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Angry online commenters can cause negative perceptions of corporations, researchers find

Date:
June 21, 2011
Source:
University of Missouri-Columbia
Summary:
Researchers have found that angry user-generated comments on Internet sites can further perpetuate negative perceptions of an organization undergoing the crisis.

With the increasing pervasiveness of social media and online communication in the operation of most organizations and corporations, little is known about the potential effects of public expressions of anger displayed throughout various online sources. Now, researchers at the University of Missouri have found that angry user-generated comments on Internet sites can further perpetuate negative perceptions of an organization undergoing the crisis.

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Based on her findings, Bo Kyung Kim, a doctoral student in the University of Missouri School of Journalism, urges public relations practitioners to consider angry user-generated messages as critical crisis information that has a direct impact on the public in general. She says evaluation is particularly crucial because of how much the public relies on unsubstantiated web-based information.

"During crises, organizations need to make an effort to respond to negative online comments from users," Kim said. "They can contact the user directly, post a response on the site for all to see, or in extreme cases, remove the comments from the site. In any fashion, organizations need to monitor their online presence closely to prevent the negative perceptions from spiraling out of control."

For the experimental study, Kim measured participants' baseline perceptions of four automobile corporations. The participants were then read a news story about a crisis each automobile corporation was undergoing and and were asked the same questions about their perceptions of each corporation. The participants were then shown negative online comments from Facebook, Twitter, and other online message boards that were in response to each crisis situation. The participants were given comments both from victims of each crisis, as well as comments from the unaffected public. Finally, the participants were again asked to respond the same questions regarding their perceptions of each corporation. While there were no differences in participants' reaction depending on the platform of the online comments (e.g. Facebook, Twitter, etc.), Kim found that while both victim-generated and unaffected public-generated online comments affected participants' perceptions negatively, victim-generated comments had the greatest effect.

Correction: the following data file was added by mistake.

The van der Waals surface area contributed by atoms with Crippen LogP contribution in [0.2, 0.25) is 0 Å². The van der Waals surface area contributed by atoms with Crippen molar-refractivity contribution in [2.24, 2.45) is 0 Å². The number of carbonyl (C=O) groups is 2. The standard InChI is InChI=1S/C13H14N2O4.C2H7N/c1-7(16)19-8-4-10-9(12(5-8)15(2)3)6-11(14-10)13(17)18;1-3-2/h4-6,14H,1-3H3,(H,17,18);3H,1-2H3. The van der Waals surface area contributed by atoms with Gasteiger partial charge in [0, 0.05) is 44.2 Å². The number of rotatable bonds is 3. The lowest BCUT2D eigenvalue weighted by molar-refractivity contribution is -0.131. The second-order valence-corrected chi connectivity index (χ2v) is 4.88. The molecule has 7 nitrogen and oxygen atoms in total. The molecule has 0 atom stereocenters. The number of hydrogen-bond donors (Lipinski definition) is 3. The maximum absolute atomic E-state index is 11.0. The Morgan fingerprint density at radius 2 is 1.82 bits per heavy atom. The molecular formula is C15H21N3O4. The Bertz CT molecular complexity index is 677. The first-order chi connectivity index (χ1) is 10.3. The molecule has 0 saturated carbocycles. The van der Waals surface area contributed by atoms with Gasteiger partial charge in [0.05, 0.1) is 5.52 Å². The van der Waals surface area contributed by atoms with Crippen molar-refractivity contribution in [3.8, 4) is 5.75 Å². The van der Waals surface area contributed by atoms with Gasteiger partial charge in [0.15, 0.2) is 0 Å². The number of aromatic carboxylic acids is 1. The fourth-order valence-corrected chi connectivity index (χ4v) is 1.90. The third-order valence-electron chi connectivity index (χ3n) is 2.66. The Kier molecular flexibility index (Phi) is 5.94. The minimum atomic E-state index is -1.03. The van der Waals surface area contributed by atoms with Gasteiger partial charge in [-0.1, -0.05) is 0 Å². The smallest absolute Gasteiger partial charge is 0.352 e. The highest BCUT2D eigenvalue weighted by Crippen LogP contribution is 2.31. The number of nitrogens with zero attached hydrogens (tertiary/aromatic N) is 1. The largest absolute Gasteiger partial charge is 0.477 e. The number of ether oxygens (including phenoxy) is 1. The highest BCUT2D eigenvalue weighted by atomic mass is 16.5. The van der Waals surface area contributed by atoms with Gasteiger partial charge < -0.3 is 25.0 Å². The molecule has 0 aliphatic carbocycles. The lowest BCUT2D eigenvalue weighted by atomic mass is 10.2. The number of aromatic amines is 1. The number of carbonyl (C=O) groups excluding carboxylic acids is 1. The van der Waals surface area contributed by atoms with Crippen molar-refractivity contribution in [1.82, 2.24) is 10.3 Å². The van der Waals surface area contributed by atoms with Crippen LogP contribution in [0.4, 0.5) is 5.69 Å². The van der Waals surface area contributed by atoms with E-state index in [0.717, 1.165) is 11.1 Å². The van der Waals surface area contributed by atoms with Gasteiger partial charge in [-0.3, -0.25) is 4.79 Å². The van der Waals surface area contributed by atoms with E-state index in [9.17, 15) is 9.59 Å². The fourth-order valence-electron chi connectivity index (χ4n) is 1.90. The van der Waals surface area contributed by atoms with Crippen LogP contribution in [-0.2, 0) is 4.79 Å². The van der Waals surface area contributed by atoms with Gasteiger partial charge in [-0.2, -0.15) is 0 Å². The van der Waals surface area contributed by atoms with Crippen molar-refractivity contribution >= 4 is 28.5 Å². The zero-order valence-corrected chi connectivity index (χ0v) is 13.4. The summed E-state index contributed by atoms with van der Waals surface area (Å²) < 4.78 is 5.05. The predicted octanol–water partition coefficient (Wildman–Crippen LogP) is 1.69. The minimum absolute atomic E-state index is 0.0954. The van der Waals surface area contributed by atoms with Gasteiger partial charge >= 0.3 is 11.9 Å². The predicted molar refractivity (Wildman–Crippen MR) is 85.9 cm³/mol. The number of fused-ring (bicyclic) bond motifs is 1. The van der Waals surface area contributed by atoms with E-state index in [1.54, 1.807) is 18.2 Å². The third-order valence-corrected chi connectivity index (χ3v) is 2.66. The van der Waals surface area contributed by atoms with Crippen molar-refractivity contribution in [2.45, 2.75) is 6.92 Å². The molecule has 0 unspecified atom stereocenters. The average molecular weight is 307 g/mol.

"Victims have higher credible perceptions for readers so I would definitely suggest that organizations should pay closer attention to content created by perceived victims of the crisis than content created by an anonymous source," Kim said. "We found that negative messages created by victims significantly increased the negative reputation of an organization, and were more likely to result in boycotts against the organization than when it was sourced to unaffected individuals."

This study was presented at the International Communication Association Conference in May, and was co-authored by Hyunmin Lee, an assistant professor at St. Louis University and former doctoral candidate at MU.


Story Source:

The above story is based on materials provided by University of Missouri-Columbia. Note: Materials may be edited for content and length.


Cite This Page:

University of Missouri-Columbia. "Angry online commenters can cause negative perceptions of corporations, researchers find." ScienceDaily. ScienceDaily, 21 June 2011. <www.sciencedaily.com/releases/2011/06/110621141846.htm>.
University of Missouri-Columbia. (2011, June 21). Angry online commenters can cause negative perceptions of corporations, researchers find. ScienceDaily. Retrieved October 30, 2014 from www.sciencedaily.com/releases/2011/06/110621141846.htm
University of Missouri-Columbia. "Angry online commenters can cause negative perceptions of corporations, researchers find." ScienceDaily. www.sciencedaily.com/releases/2011/06/110621141846.htm (accessed October 30, 2014).

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